To understand the basic mechanisms underlying flagellar movement and sperm function, it is necessary to quantitatively estimate the hydrodynamic characteristics--for example, the flagellar force generated by a flagellum, the power output dissipated by a flagellum, and the bending moment acting on a flagellum, as well as the swimming speed of a spermatozoon (Gray and Hancock, 1955; Brokaw, 1970; Hiramoto and Baba, 1978; Baltz et al., 1988; Ishijima and Hiramoto, 1994; Ishijima, 2011). For this purpose, the resistive-force theory introduced by Gray and Hancock (1955) is extremely useful because these characteristic values can be easily estimated from the measured values of the motility parameters of the sperm and their flagellar movements even if modification of the drag coefficients is necessary (Lighthill, 1975, 1976; Ramia et al., 1993). Various methods of estimating these data have been reported (Lauga and Powers, 2009), but the investigations involving the hydrodynamic analysis of the sperm and their flagellar movements were mainly carried out by theoretical analysis (Higdon, 1979; Dresdner et al., 1980, Evans and Lauga, 2010); thus, the validity of these methods has to be fully confirmed by experimental results.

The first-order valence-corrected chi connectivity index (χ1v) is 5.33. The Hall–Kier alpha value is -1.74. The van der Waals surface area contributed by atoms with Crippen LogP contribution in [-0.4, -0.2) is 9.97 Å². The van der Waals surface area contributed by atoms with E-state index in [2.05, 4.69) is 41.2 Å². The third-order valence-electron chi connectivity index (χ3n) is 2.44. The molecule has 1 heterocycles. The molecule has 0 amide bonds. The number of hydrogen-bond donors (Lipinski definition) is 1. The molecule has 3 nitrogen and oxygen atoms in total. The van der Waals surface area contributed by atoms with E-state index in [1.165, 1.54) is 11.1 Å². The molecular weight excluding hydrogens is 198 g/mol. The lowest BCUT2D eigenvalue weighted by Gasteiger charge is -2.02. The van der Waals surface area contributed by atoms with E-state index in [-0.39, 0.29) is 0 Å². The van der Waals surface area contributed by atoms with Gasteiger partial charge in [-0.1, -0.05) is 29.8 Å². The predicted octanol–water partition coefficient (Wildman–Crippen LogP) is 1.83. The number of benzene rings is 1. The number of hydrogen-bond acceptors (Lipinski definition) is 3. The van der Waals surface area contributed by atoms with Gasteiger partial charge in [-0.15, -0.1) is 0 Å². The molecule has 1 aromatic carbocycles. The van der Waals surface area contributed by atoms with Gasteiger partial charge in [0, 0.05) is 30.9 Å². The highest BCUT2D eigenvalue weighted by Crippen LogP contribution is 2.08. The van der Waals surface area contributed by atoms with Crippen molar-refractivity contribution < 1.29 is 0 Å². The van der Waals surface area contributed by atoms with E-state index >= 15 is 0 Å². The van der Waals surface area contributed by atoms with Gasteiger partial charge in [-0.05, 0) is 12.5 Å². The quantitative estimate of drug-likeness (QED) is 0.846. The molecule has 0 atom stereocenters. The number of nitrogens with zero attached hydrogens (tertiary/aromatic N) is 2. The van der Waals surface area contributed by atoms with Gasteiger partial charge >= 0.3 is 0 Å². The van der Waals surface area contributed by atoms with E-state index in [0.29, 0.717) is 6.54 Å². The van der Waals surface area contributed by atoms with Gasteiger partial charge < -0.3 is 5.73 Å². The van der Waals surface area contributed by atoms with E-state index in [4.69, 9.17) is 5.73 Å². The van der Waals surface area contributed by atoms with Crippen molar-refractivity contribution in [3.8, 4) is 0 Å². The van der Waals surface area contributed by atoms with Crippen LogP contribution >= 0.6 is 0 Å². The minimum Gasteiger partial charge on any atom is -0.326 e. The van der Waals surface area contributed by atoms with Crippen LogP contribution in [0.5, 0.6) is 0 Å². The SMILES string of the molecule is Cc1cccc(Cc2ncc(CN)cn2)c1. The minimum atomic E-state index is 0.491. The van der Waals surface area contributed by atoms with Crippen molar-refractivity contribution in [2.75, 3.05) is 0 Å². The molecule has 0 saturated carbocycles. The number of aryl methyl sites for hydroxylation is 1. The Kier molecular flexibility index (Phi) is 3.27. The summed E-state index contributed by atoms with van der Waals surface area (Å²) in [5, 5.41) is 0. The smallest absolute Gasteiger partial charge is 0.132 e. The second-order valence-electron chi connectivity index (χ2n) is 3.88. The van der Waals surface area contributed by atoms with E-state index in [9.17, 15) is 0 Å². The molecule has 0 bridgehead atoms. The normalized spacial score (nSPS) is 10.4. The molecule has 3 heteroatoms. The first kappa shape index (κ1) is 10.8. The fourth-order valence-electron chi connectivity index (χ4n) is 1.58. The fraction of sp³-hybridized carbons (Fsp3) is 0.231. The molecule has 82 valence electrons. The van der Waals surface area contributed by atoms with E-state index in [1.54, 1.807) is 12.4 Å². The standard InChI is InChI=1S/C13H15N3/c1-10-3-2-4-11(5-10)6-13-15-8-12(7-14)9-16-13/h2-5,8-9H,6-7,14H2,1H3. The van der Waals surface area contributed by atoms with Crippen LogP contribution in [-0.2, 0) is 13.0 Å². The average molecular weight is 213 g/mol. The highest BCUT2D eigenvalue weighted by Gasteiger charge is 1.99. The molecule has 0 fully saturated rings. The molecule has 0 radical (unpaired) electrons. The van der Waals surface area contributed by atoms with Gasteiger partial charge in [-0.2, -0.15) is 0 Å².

In the present study, the relationships between the movement and morphological parameters of a lancelet and fish spermatozoa and their effects on sperm swimming speed were examined using the measured values obtained from spermatozoa having different morphologies. The beat frequency of the flagellum correlated well with the sperm swimming speed and the power flagellar waveform varied only slightly and, therefore, were remotely related to the motility parameters. The applicability of the resistive-force theory to the lancelet and fish spermatozoa was also examined, and a correction of the drag coefficients used in the resistive-force theory is suggested to explain the experimental results.

Materials and Methods

Materials